Mountain Lake is one of only two natural lakes in the state of Virginia. The lake's origin has been attributed to either a natural solution-collapse basin, or to a landslide damming the valley of northwesterly flowing Pond Drain, or to a NW-SE trending fracture lineation. The lake is located within the breached northwest limb of a gently plunging anticline, a part of the larger Valley and Ridge physiographic province. In recent years, the lake drained almost completely, exposing the lake bottom and revealing the presence of four sinkhole-like depressions, containing piping holes at their sides and bottoms, at the northeastern and northwestern margins of the lake. This study focuses on the most likely origin of large sandstone blocks present at the northern end of the lake in an area locally referred to as "Rock City", including mapping of the block locations and analyzing the mode and extent of displacement that they have undergone. An additional objective is to investigate the piping potential of the lake-bottom sediment and its role in seepage out of the lake basin causing lake-level fluctuations.
Mapping of Rock City was conducted by taking GPS readings at the corners of the rock blocks and using ArcMap Software. Investigations of the displacement mode of the rock blocks was done by comparing the measured orientations of principal discontinuity sets, forming the rock-block boundaries, with discontinuity orientations of undisturbed outcrops within the headscarp, using stereonet analysis. Grain size analysis, Atterberg limits, and a compaction-mold permeameter test were used to evaluate lake sediment's susceptibility to piping.
Field observations and discontinuity data analysis indicate that Rock City is a landslide that dammed the valley of Pond Drain, consequently forming the lake. The primary mode of slope movement involves lateral spreading that is associated with extension occurring along discontinuities. The Tuscarora Sandstone rock blocks comprising Rock City were detached from the scarp face along a northwest-southeast trending joint set and were displaced laterally towards the west. A seismic event appears to be the most likely triggering mechanism for slope movement.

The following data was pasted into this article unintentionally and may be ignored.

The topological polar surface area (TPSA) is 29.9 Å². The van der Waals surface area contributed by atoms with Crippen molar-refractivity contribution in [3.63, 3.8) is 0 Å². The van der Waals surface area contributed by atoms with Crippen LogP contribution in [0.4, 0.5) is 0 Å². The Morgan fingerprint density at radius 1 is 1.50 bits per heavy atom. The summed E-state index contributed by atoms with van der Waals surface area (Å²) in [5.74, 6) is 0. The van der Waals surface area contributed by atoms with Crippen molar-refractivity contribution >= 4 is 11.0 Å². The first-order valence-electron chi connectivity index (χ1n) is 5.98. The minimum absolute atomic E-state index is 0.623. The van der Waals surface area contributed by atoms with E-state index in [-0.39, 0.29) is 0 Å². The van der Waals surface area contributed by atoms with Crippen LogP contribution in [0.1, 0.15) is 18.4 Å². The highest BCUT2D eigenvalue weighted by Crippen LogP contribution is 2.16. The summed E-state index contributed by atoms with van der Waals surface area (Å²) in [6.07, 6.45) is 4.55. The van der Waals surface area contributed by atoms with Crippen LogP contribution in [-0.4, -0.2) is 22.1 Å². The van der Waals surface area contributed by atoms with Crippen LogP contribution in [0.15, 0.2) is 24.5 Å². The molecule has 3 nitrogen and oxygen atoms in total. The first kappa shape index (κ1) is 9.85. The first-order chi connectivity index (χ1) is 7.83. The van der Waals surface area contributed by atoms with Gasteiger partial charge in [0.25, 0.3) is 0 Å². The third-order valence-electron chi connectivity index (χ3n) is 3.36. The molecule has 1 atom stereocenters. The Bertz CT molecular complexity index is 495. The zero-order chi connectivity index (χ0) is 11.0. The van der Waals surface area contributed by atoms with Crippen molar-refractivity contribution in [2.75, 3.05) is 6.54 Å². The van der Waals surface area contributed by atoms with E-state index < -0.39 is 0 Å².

Laboratory testing reveals that lake-bottom sediment is susceptible to piping, which is the primary mechanism responsible for the formation of the lake-bed depressions and lake-levels fluctuations. Grain size analysis reveals that lake-bottom sediment consists predominantly of fine sand and silt, both of which are highly susceptible to piping. Results of the compaction-mold permeameter test show that the hydraulic gradient at which lake-bottom sediment starts to pipe, the critical hydraulic gradient, ranges between 1 and 10, depending on the density, grain size distribution and cohesive properties of the sediment.
|Commitee:||Holm, Daniel, Wells, Neil|
|School:||Kent State University|
|School Location:||United States -- Ohio|
|Source:||MAI 52/06M(E), Masters Abstracts International|
|Subjects:||Geology, Hydrologic sciences, Environmental Geology, Geomorphology, Environmental engineering, Remote sensing|
|Keywords:||Landslide dam, Lateral spread, Mountain lake, Rock city, Self-draining lake, Soil piping|
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